Computer & Office Equipment Repair

Industry Profile Report

Dive Deep into the industry with a 25+ page industry report (pdf format) including the following chapters

Industry Overview Industry Structure, How Firms Opertate, Industry Trends, Credit Underwriting & Risks, and Industry Forecast.

Call Preparation Quarterly Insight, Call Prep Questions, Industry Terms, and Weblinks.

Financial Insights Working Capital, Capital Financing, Business Valuation, and Financial Benchmarks.

Industry Profile Excerpts

Industry Overview

The 4,700 industry firms in the US repair and maintain computers and office machinery, including terminals, storage devices, network devices, printers, and copiers. Computer and office equipment repair providers typically operate as third-party maintenance (TPM) providers. They may serve a broad range of customers or specialize in a particular vertical, such as manufacturing or healthcare.

Competition from Alternative Sources

Original equipment manufacturers (OEM) still dominate the computer and office equipment maintenance and repair market.

Replace Versus Repair

Falling prices characterize the information technology industry, and, in many cases, customers may choose to replace older hardware rather than repair and maintain aging technology.

Industry size & Structure

The average computer and office equipment repair firm operates out of a single location, employs 7-8 workers, and generates about $944,000 annually.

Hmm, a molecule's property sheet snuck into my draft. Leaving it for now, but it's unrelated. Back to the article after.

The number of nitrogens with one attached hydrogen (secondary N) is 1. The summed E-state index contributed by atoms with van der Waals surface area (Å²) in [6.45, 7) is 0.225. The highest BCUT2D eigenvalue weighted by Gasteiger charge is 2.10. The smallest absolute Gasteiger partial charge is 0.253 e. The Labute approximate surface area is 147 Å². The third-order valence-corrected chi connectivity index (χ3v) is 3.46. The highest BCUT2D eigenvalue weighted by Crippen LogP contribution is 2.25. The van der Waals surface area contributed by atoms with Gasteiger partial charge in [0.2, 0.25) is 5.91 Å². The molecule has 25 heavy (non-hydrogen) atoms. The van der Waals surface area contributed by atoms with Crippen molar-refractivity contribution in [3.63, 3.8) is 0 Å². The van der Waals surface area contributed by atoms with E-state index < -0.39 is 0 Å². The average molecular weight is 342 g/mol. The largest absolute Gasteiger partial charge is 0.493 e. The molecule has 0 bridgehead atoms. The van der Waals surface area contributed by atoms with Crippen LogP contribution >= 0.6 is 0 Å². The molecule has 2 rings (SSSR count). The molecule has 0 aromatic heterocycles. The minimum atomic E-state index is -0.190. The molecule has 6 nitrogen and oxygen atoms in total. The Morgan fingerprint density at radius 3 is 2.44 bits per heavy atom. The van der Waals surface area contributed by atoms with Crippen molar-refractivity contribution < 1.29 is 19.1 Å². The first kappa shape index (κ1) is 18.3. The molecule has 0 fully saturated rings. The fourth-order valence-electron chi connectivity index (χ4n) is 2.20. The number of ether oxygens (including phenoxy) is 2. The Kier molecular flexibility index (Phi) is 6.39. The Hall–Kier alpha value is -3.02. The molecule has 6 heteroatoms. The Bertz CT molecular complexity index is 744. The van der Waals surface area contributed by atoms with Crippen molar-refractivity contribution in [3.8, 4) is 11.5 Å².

• The computer and office equipment repair industry consists of about 4,800 firms that employ about 36,600 workers and generate about $4.5 billion annually.
    • The industry is concentrated at the top and fragmented at the bottom; the top 50 companies account for about 45% of industry revenue. According to Gartner, a limited number of firms generate more than $100 million in TPM revenue, and most providers generate less than $10 million from TPM.
    • Large firms, which include SMS/Curvature, Maintech, Park Place Technologies, and Service Express, may have international operations.
    • TPMs maintain more than 10 million data center/network storage devices, according to Gartner.
                                Industry Forecast
                                Computer & Office Equipment Repair Industry Growth
                                Source: Vertical IQ and Inforum

                                Coronavirus Update

                                Jun 3, 2022 - Promising Right To Repair Legislation Dies
                                • A California Right to Repair bill died in committee in late May despite broad consumer support for fixable products. Many Right to Repair advocates say that tech companies that benefit by controlling who can repair their goods and that have lobbied against Right to Repair bills all over the US were responsible for result. Thirty-four states have begun developing Right to Repair legislation, according to The Repair Association. And the Federal Trade Commission said in a 2021 report that it supports expanding consumers' repair options, as does the White House. Analysts say that this effort was particularly significant because it was the closest that right to repair legislation has gotten to becoming law.